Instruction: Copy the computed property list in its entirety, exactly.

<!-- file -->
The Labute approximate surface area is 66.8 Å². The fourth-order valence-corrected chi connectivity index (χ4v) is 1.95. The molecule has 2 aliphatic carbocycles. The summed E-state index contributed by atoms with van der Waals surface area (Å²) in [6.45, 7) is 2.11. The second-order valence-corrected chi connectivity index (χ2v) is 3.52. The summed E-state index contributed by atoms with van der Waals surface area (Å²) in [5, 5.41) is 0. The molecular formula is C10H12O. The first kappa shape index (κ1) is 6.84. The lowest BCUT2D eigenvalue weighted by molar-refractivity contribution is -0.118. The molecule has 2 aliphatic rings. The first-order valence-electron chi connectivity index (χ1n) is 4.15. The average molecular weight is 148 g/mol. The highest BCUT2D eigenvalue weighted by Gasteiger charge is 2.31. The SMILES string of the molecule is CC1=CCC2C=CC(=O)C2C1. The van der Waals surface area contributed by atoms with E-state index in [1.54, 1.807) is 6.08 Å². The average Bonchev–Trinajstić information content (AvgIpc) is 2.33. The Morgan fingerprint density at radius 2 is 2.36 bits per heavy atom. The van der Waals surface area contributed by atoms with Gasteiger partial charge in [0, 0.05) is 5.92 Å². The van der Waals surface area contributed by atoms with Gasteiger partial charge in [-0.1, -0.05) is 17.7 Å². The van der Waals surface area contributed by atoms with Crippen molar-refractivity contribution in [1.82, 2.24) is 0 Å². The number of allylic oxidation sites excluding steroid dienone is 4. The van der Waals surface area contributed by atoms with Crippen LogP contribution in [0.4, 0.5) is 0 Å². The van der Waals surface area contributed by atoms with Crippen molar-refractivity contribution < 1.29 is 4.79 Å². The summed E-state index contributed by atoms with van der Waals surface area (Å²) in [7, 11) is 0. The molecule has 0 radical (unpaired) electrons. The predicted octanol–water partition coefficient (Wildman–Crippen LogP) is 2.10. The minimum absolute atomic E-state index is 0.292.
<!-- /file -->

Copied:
The Labute approximate surface area is 66.8 Å². The fourth-order valence-corrected chi connectivity index (χ4v) is 1.95. The molecule has 2 aliphatic carbocycles. The summed E-state index contributed by atoms with van der Waals surface area (Å²) in [6.45, 7) is 2.11. The second-order valence-corrected chi connectivity index (χ2v) is 3.52. The summed E-state index contributed by atoms with van der Waals surface area (Å²) in [5, 5.41) is 0. The molecular formula is C10H12O. The first kappa shape index (κ1) is 6.84. The lowest BCUT2D eigenvalue weighted by molar-refractivity contribution is -0.118. The molecule has 2 aliphatic rings. The first-order valence-electron chi connectivity index (χ1n) is 4.15. The average molecular weight is 148 g/mol. The highest BCUT2D eigenvalue weighted by Gasteiger charge is 2.31. The SMILES string of the molecule is CC1=CCC2C=CC(=O)C2C1. The van der Waals surface area contributed by atoms with E-state index in [1.54, 1.807) is 6.08 Å². The average Bonchev–Trinajstić information content (AvgIpc) is 2.33. The Morgan fingerprint density at radius 2 is 2.36 bits per heavy atom. The van der Waals surface area contributed by atoms with Gasteiger partial charge in [0, 0.05) is 5.92 Å². The van der Waals surface area contributed by atoms with Gasteiger partial charge in [-0.1, -0.05) is 17.7 Å². The van der Waals surface area contributed by atoms with Crippen molar-refractivity contribution in [1.82, 2.24) is 0 Å². The number of allylic oxidation sites excluding steroid dienone is 4. The van der Waals surface area contributed by atoms with Crippen LogP contribution in [0.4, 0.5) is 0 Å². The van der Waals surface area contributed by atoms with Crippen molar-refractivity contribution < 1.29 is 4.79 Å². The summed E-state index contributed by atoms with van der Waals surface area (Å²) in [7, 11) is 0. The molecule has 0 radical (unpaired) electrons. The predicted octanol–water partition coefficient (Wildman–Crippen LogP) is 2.10. The minimum absolute atomic E-state index is 0.292.